2.5/10

2017 Films Ranked


Spoiler: show

1.   Dunkirk
2.   The Shape of Water
3.   Get Out
4.   Three Billboards Outside Ebbing, Missouri
5.   Logan
6.   Wonder Woman
7.   The Big Sick
8.   Thor: Ragnarok
9.   Logan Lucky
10.   The Beguiled
11.   The Meyerowitz Stories (New and Selected)
12.   Star Wars: The Last Jedi
13.   The Lost City of Z
14.   First They Killed My Father
15.   Darkest Hour
16.   Spider-Man: Homecoming
17.   I Don't Feel at Home in This World Anymore
18.   It
19.   Battle of the Sexes
20.   Okja
21.   Kong: Skull Island
22.   It Comes at Night
23.   Split
24.   1922
25.   Personal Shopper
26.   Chuck
27.   Atomic Blonde
28.   Wheelman
29.   The Lego Batman Movie
30.   Megan Leavey
31.   Guardians of the Galaxy Vol. 2
32.   Menashe
33.   American Made
34.   Beauty and the Beast
35.   Imperial Dreams
36.   Murder on the Orient Express
37.   The Zookeeper's Wife
38.   Free Fire
39.   Win It All
40.   The Wall
41.   Life
42.   Breathe
43.   The Man Who Invented Christmas
44.   Sleight
45.   Alone in Berlin
46.   A United Kingdom
47.   Trespass Against Us
48.   The Mountain Between Us
49.   War Machine
50.   Happy Death Day
51.   Justice League
52.   To the Bone
53.   Wakefield
54.   The Hitman's Bodyguard
55.   King Arthur: Legend of the Sword
56.   Sand Castle
57.   CHiPs
58.   Death Note
59.   The Belko Experiment
60.   The Great Wall
61.   Fist Fight
62.   Snatched
63.   Wilson
64.   Queen of the Desert
65.   Sleepless
66.   All Eyez on Me


koab [8:27 PM]
damn i thought you guys were good little cucks who would shit themselfs so a POC could peacefully protest

Offline Avid Warehouse Enthusiast

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Re: In Which I Review Movies Part II
« Reply #132 on: March 28, 2019, 03:09:58 AM »
I find it funny they cast somebody to play Jada Pinkett when Jada Pinkett has barely aged in the last 30 years as it is.

Offline Firmino of the 909

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Re: In Which I Review Movies Part II
« Reply #133 on: March 28, 2019, 08:48:33 AM »
I find it funny they cast somebody to play Jada Pinkett when Jada Pinkett has barely aged in the last 30 years as it is.

It was because they completely fabricated nearly everything with "Jada" in it. This movie made Bohemian Rhapsody feel like the Goodfellas of music biopics. If not for the Tupac performance I would have given it a 1.


koab [8:27 PM]
damn i thought you guys were good little cucks who would shit themselfs so a POC could peacefully protest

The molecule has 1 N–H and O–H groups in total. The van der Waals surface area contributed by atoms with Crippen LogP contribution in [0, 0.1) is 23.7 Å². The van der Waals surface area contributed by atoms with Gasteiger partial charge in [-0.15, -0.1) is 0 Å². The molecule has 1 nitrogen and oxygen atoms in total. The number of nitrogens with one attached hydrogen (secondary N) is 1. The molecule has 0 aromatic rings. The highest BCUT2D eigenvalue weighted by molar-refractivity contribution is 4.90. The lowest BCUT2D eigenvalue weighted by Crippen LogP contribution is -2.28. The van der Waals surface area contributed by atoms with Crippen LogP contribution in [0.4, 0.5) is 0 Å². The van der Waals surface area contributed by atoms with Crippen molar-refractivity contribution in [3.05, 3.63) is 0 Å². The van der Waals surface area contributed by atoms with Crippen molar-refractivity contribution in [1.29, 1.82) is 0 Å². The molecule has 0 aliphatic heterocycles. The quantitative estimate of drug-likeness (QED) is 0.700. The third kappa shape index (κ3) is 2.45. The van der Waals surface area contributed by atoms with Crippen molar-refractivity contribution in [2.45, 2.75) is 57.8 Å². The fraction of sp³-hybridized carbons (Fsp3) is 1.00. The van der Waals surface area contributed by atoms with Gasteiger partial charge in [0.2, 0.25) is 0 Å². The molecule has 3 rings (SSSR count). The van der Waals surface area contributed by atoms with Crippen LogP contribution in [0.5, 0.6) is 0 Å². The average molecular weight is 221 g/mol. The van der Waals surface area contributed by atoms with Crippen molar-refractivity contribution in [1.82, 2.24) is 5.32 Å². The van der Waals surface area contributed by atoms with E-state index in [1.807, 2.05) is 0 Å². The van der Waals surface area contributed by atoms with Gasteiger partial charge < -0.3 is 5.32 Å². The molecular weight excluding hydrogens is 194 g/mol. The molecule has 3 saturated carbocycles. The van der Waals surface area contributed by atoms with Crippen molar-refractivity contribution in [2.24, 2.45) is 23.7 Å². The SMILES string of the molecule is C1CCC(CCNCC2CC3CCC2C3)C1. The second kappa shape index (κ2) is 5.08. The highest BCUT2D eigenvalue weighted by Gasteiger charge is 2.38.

Offline Firmino of the 909

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Re: In Which I Review Movies Part II
« Reply #134 on: March 28, 2019, 06:03:46 PM »


Unsane (2018), directed by Steven Soderbergh

Once the credits were rolling for Unsane, I was thinking that there's really only one filmmaker who would have ever tried to make a movie like this and weave these things together. Of course, this is what Unsane really had to be after all. I did make the mistake of watching this after High Flying Bird, Unsane being when Soderbergh was actually testing out the process of filming with an iPhone. There are some major problems in comparison to this year's film, enough that I want to talk about them first. The picture quality is really bad, and when the camera is moving quickly, the problems are even more noticeable than in High Flying Bird. To say the picture quality is bad is an understatement, it's actively distracting. In the dark hallways of a mental hospital, it's actually quite rough to follow. With that being said, Unsane brings so much to the table. I really do mean so much. I will probably spoil over the course of this review, so be warned if you choose to read it. I know a lot of people won't see what I'm seeing here, because this film also does have problems beyond the filming quality, with Claire Foy's accent being chiefly among them. She slipped out of it a few times and I certainly noticed. I do think another criticism is that Unsane presents itself as a horror movie, but it isn't actually scary. Never mind that, that's never mattered to me before and it doesn't now. Everyone disagrees on some things.